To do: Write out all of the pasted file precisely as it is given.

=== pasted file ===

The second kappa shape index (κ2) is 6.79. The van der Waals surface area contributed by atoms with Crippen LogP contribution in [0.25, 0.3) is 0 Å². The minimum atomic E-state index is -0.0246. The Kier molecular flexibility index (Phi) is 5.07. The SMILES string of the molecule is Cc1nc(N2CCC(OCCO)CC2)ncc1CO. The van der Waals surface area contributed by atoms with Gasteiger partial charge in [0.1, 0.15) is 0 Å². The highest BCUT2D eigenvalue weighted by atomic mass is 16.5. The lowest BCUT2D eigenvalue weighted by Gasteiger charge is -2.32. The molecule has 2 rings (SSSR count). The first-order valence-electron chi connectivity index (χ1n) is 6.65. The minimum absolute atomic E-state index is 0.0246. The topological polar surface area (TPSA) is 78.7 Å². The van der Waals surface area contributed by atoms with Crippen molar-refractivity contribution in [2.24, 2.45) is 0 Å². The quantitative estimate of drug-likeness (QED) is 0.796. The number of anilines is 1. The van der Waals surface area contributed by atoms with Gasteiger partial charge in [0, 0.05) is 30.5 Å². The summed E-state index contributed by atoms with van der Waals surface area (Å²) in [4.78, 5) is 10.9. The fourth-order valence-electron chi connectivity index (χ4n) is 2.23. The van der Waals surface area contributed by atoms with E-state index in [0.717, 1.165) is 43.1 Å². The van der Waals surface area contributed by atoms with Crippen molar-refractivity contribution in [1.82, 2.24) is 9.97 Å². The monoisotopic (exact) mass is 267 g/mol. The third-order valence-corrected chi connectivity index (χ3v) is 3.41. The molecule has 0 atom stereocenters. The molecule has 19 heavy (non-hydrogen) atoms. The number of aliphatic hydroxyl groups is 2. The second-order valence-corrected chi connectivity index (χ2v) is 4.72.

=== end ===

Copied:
The second kappa shape index (κ2) is 6.79. The van der Waals surface area contributed by atoms with Crippen LogP contribution in [0.25, 0.3) is 0 Å². The minimum atomic E-state index is -0.0246. The Kier molecular flexibility index (Phi) is 5.07. The SMILES string of the molecule is Cc1nc(N2CCC(OCCO)CC2)ncc1CO. The van der Waals surface area contributed by atoms with Gasteiger partial charge in [0.1, 0.15) is 0 Å². The highest BCUT2D eigenvalue weighted by atomic mass is 16.5. The lowest BCUT2D eigenvalue weighted by Gasteiger charge is -2.32. The molecule has 2 rings (SSSR count). The first-order valence-electron chi connectivity index (χ1n) is 6.65. The minimum absolute atomic E-state index is 0.0246. The topological polar surface area (TPSA) is 78.7 Å². The van der Waals surface area contributed by atoms with Crippen molar-refractivity contribution in [2.24, 2.45) is 0 Å². The quantitative estimate of drug-likeness (QED) is 0.796. The number of anilines is 1. The van der Waals surface area contributed by atoms with Gasteiger partial charge in [0, 0.05) is 30.5 Å². The summed E-state index contributed by atoms with van der Waals surface area (Å²) in [4.78, 5) is 10.9. The fourth-order valence-electron chi connectivity index (χ4n) is 2.23. The van der Waals surface area contributed by atoms with E-state index in [0.717, 1.165) is 43.1 Å². The van der Waals surface area contributed by atoms with Crippen molar-refractivity contribution in [1.82, 2.24) is 9.97 Å². The monoisotopic (exact) mass is 267 g/mol. The third-order valence-corrected chi connectivity index (χ3v) is 3.41. The molecule has 0 atom stereocenters. The molecule has 19 heavy (non-hydrogen) atoms. The number of aliphatic hydroxyl groups is 2. The second-order valence-corrected chi connectivity index (χ2v) is 4.72.